Baits like Esox Research Co.’s Double and Triple D are basically like a Husky Jerk on steroids, and pike smash these things too. Cranking them down and jerk-reel-pausing is really as complicated as it needs to be. Musky Innovation’s Shallow Invader works much the same. It’s a bait that catches big pike and it has earned a regular spot in the boat for about the last two seasons. We do more and more fishing with rubber-tailed plugs every season and they flat-out produce. Standard crankbaits like ten inch Maina-Drifter Jakes, nine inch Grandmas, Bucher Depth Raiders and Rapala Super Shad Raps are also good lures for working deeper spots casting and trolling. Nine inch Grandmas have heavy thump, no rattles and they run and suspend very deep. They’re a real sleeper bait for big pike all season. We fish all these types of crankbaits and jerkbaits on eight to nine foot rods. They cast further and absorb most to the workload from all the ripping and jerking . Making long casts around the edges of good structure with a deep diving crankbait or twitcher is a simple and effective way to catch some nice fish.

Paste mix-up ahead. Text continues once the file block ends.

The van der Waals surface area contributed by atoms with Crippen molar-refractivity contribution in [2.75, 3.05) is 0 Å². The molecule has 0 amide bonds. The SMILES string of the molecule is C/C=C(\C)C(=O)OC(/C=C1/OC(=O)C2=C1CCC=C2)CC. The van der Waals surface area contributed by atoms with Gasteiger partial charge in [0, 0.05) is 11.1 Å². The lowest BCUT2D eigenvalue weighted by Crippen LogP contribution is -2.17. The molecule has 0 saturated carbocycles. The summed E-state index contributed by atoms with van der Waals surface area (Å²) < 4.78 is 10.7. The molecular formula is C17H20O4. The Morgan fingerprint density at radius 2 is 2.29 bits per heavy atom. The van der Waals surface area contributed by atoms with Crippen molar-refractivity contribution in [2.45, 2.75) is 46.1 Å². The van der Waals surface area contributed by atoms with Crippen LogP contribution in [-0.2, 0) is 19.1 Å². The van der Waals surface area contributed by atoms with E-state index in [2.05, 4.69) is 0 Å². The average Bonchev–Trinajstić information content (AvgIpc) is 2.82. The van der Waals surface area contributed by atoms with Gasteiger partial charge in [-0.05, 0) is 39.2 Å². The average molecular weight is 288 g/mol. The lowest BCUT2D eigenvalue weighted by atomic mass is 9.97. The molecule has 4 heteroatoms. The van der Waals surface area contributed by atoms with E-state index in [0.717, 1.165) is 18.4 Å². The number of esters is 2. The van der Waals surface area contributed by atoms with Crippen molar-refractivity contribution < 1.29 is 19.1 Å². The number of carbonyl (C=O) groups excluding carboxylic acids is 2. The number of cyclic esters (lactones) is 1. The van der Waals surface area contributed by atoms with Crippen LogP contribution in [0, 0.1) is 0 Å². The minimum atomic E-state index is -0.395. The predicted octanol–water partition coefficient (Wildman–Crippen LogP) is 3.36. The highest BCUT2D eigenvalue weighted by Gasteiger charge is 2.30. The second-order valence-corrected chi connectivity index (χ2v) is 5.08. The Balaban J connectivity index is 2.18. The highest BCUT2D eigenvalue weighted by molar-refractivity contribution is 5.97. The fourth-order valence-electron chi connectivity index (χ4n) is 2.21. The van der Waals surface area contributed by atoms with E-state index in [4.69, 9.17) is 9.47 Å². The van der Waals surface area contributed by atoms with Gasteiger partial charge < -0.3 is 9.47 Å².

Once water temperature maxes out in late summer, targeting suspended fish with trolling techniques will up your average size almost immediately. On inland lakes especially, this has proven to be my #1 pattern for big pike during the dog days of summer. Pike near the upper reaches of the thermocline are un-pressured, well-fed and usually easy to locate with your sonar. Running baits from eighteen to thirty feet down over forty to one hundred feet of water is pretty common. In-line keel weights from 5/8 oz. to 1oz, Dipsey Divers and even downriggers can be used to deliver a range of plugs, spoons or baited spinner rigs. Small baits like #9 Rapala Shad Raps or Spoonbill Rebels can sometimes be just as effective as larger baits, like Cisco Kidds, Jakes or magnum spoons like Eppinger’s Husky Devil. Many of the crankbaits you already use for pike and muskie can be flatline trolled deep enough all on their own. Dropping down to sixty five or even fifty pound test superbraid will help small to medium sized deep divers dig deep. You won’t be making any bottom contact fishing these open water areas, so the lighter line isn’t going to be a problem. Straight and Jointed eight inch Depth Raiders are one of the best lures for running down fifteen to twenty feet on a long line. Of course, line counter reels make this whole procedure easier. I use Daiwa Sealines. The little LCA27’s work great for open water pike. At three miles an hour, about 110 feet of fifty pound Power pro will but a straight Depth Raider down about nineteen feet.